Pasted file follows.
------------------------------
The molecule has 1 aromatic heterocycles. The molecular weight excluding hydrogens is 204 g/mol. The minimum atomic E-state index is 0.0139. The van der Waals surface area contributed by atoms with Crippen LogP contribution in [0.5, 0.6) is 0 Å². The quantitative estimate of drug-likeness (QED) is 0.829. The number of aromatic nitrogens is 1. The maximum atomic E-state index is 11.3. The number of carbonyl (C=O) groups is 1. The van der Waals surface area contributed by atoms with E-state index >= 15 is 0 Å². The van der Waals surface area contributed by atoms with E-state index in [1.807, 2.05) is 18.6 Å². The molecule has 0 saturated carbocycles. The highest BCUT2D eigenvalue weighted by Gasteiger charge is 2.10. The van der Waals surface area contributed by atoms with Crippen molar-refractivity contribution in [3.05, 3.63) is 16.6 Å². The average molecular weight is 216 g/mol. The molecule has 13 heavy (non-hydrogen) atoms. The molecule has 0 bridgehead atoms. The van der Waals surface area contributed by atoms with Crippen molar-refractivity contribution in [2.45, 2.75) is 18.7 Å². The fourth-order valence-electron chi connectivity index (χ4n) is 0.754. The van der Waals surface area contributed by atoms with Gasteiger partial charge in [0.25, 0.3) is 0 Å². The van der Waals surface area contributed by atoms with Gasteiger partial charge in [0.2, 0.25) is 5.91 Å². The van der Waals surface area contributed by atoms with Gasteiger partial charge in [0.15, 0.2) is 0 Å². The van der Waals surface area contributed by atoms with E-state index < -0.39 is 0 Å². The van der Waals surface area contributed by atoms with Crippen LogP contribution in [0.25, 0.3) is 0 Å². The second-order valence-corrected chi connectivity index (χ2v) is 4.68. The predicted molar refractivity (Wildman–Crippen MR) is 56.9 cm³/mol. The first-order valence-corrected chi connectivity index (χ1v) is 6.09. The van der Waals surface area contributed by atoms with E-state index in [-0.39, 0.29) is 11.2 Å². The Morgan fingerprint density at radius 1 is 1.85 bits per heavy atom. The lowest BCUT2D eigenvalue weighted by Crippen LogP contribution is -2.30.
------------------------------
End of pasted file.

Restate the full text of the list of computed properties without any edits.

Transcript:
The molecule has 1 aromatic heterocycles. The molecular weight excluding hydrogens is 204 g/mol. The minimum atomic E-state index is 0.0139. The van der Waals surface area contributed by atoms with Crippen LogP contribution in [0.5, 0.6) is 0 Å². The quantitative estimate of drug-likeness (QED) is 0.829. The number of aromatic nitrogens is 1. The maximum atomic E-state index is 11.3. The number of carbonyl (C=O) groups is 1. The van der Waals surface area contributed by atoms with E-state index >= 15 is 0 Å². The van der Waals surface area contributed by atoms with E-state index in [1.807, 2.05) is 18.6 Å². The molecule has 0 saturated carbocycles. The highest BCUT2D eigenvalue weighted by Gasteiger charge is 2.10. The van der Waals surface area contributed by atoms with Crippen molar-refractivity contribution in [3.05, 3.63) is 16.6 Å². The average molecular weight is 216 g/mol. The molecule has 13 heavy (non-hydrogen) atoms. The molecule has 0 bridgehead atoms. The van der Waals surface area contributed by atoms with Crippen molar-refractivity contribution in [2.45, 2.75) is 18.7 Å². The fourth-order valence-electron chi connectivity index (χ4n) is 0.754. The van der Waals surface area contributed by atoms with Gasteiger partial charge in [0.25, 0.3) is 0 Å². The van der Waals surface area contributed by atoms with Gasteiger partial charge in [0.2, 0.25) is 5.91 Å². The van der Waals surface area contributed by atoms with Gasteiger partial charge in [0.15, 0.2) is 0 Å². The van der Waals surface area contributed by atoms with E-state index < -0.39 is 0 Å². The van der Waals surface area contributed by atoms with Crippen LogP contribution in [0.25, 0.3) is 0 Å². The second-order valence-corrected chi connectivity index (χ2v) is 4.68. The predicted molar refractivity (Wildman–Crippen MR) is 56.9 cm³/mol. The first-order valence-corrected chi connectivity index (χ1v) is 6.09. The van der Waals surface area contributed by atoms with E-state index in [-0.39, 0.29) is 11.2 Å². The Morgan fingerprint density at radius 1 is 1.85 bits per heavy atom. The lowest BCUT2D eigenvalue weighted by Crippen LogP contribution is -2.30.